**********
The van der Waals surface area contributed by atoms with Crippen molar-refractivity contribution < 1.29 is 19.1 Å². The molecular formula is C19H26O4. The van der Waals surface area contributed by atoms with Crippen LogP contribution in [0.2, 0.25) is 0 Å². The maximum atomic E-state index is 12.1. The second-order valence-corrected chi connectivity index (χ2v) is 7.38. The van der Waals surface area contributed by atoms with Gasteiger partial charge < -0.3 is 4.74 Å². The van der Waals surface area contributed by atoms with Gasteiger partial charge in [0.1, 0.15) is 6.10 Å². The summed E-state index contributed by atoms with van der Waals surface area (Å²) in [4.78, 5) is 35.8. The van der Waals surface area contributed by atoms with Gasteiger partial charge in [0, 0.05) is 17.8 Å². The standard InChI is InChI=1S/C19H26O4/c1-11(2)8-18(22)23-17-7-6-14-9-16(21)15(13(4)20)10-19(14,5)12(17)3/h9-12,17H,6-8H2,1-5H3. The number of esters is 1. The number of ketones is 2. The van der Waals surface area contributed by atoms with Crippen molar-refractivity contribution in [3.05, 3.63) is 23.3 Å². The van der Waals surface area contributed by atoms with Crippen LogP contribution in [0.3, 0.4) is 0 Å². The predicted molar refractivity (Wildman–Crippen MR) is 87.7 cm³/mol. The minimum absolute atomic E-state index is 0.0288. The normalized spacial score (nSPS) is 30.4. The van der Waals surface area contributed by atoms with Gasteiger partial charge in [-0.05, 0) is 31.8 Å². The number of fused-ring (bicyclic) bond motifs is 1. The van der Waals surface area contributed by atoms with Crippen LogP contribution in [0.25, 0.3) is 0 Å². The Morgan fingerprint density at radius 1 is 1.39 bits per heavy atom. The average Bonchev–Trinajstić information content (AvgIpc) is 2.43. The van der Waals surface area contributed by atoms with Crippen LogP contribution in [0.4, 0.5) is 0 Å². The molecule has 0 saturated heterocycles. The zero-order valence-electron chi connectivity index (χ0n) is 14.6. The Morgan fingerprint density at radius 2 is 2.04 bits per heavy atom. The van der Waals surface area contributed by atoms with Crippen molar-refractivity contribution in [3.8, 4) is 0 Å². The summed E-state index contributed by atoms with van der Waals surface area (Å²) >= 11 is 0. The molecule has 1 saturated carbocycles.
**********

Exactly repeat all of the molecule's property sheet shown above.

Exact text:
The van der Waals surface area contributed by atoms with Crippen molar-refractivity contribution < 1.29 is 19.1 Å². The molecular formula is C19H26O4. The van der Waals surface area contributed by atoms with Crippen LogP contribution in [0.2, 0.25) is 0 Å². The maximum atomic E-state index is 12.1. The second-order valence-corrected chi connectivity index (χ2v) is 7.38. The van der Waals surface area contributed by atoms with Gasteiger partial charge < -0.3 is 4.74 Å². The van der Waals surface area contributed by atoms with Gasteiger partial charge in [0.1, 0.15) is 6.10 Å². The summed E-state index contributed by atoms with van der Waals surface area (Å²) in [4.78, 5) is 35.8. The van der Waals surface area contributed by atoms with Gasteiger partial charge in [0, 0.05) is 17.8 Å². The standard InChI is InChI=1S/C19H26O4/c1-11(2)8-18(22)23-17-7-6-14-9-16(21)15(13(4)20)10-19(14,5)12(17)3/h9-12,17H,6-8H2,1-5H3. The number of esters is 1. The number of ketones is 2. The van der Waals surface area contributed by atoms with Crippen molar-refractivity contribution in [3.05, 3.63) is 23.3 Å². The van der Waals surface area contributed by atoms with Crippen LogP contribution in [0.3, 0.4) is 0 Å². The predicted molar refractivity (Wildman–Crippen MR) is 87.7 cm³/mol. The minimum absolute atomic E-state index is 0.0288. The normalized spacial score (nSPS) is 30.4. The van der Waals surface area contributed by atoms with Gasteiger partial charge in [-0.05, 0) is 31.8 Å². The number of fused-ring (bicyclic) bond motifs is 1. The van der Waals surface area contributed by atoms with Crippen LogP contribution in [0.25, 0.3) is 0 Å². The Morgan fingerprint density at radius 1 is 1.39 bits per heavy atom. The average Bonchev–Trinajstić information content (AvgIpc) is 2.43. The van der Waals surface area contributed by atoms with Crippen LogP contribution in [0.4, 0.5) is 0 Å². The molecule has 0 saturated heterocycles. The zero-order valence-electron chi connectivity index (χ0n) is 14.6. The Morgan fingerprint density at radius 2 is 2.04 bits per heavy atom. The van der Waals surface area contributed by atoms with Crippen molar-refractivity contribution in [3.8, 4) is 0 Å². The summed E-state index contributed by atoms with van der Waals surface area (Å²) >= 11 is 0. The molecule has 1 saturated carbocycles.